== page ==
Many centuries have passed since dragons last flew over the islands of Sevrin. Most people believe them to be extinct, or perhaps withdrawn into the fey realm from whence they came.

The old races know better. Elves and dwarves know that dragons live in the deep forests and high mountain passes, but the few humans who venture into their lands seldom return to bring tales.  These creatures tend to be young and adventurous–deadly foes, but far smaller and less dangerous than the ancient dragons that sleep in mountain caverns and in the vast sea caves hidden in the most impassible of the mainland fyords.

One of the most infamous of these ancient dragons is Pharimen the Red.  Several centuries past, an elven sorceress who later became known as Red Kordessa awoke the dragon and struck a bargain:  If Pharimen joined the fight against the fey army besieging an elven stronghold, Kordessa would lead him to the mint where humans turned locally mined gold into coin.

This was an act of desperation on Kordessa’s part, a hidden pact that carried high risk.  Pharimen played his part in breaking the siege, but with a gleeful brutality that created a deep rift between the elves and all the creatures of the fey realm, not just the trollkin involved in the attack. 

Kordessa and Pharimen agreed that the elf would acquire the gold through sorcerous means. The dragon violated the terms of this agreement and destroyed the entire walled town surrounding the mint.  The few survivors assumed that the elf woman riding the fire-spewing dragon directed the attack, or was at the very least a willing participant.  This tale spread, creating lasting enmity between Kordessa’s clan and the humans whose wealth Pharimen stole.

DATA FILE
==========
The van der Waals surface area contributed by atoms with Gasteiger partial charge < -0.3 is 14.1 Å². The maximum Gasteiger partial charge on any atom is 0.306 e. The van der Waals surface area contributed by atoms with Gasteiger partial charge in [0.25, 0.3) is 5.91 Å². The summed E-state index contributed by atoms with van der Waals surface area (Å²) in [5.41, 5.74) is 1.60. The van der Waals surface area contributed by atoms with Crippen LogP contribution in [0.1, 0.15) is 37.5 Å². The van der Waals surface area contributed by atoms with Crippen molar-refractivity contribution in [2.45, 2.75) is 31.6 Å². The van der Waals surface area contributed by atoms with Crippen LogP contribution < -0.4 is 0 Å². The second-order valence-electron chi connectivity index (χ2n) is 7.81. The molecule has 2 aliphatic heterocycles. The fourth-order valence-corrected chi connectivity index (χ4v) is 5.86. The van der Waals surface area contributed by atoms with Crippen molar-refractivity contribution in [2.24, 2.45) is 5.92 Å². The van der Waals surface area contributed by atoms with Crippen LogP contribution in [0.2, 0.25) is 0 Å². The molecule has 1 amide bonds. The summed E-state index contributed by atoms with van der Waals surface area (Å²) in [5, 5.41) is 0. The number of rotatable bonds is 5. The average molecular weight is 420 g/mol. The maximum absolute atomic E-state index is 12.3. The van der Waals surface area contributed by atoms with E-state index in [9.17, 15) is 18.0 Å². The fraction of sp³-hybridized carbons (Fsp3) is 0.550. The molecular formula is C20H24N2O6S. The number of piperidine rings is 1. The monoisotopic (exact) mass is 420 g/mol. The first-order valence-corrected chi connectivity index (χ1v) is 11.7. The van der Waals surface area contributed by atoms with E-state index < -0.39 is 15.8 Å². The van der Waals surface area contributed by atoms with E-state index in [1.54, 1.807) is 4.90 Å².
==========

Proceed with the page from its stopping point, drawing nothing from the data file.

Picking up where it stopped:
Today the elven stronghold stands in ruins. The location of the lost town is unknown. No human is entirely certain whether the ruler whose face was imprinted on those lost coins was one of a dozen heroes or villians, a compilation of several such men, or a complete fabrication.

Pharimen’s attack was one of those rare incidents that captures human imagination and scatters storytelling seed by the handful.  In some of the tales, the king (or warlord, or prince who aspired to the hand of the king’s daughter, or a rogue seeking to redeem his reputation) marched against the red dragon (and sometimes the elf, as well) and reclaimed the treasure.  In some tales, the gold was lost in a lake or river; in others, it had been elf-crafted into various works of art with magical properties.  Scores of tales deal with this goldmagic treasure.  Many more address the beautiful elven “villain” who allied herself with the dragon.

This event lingers in human speech as well as legend. A “red dream” is a portent of disaster or, by extension, a feeling of unease.  If a situation feels dangerous or simply out of the ordinary, a human of the northlands is likely to say, “I had a red dream that started out like this…”

The elves remember this event far more accurately, and with none of the heroic trappings humans have created over the centuries.  They know that Pharimen the Red sleeps atop a pile of treasure that includes coins bearing the image of a minor warlord.  They remember that Kordessa broke ancient taboos when she dealt with an evil, powerful dragon.  They remember years of fighting that resulted in the decimation of a human kingdom, and the centuries of fey retribution that led to the downfall of the elves’ mountain stronghold. They remember the forest fires Pharimen started when he attacked the trollkin hoard and again when he leveled the human town.  And even though Kordessa’s action broke the siege and no doubt saved elven lives, she is remembered as an elf who started a long and ruinous war.

To the elves, there is no surer definition of treachery.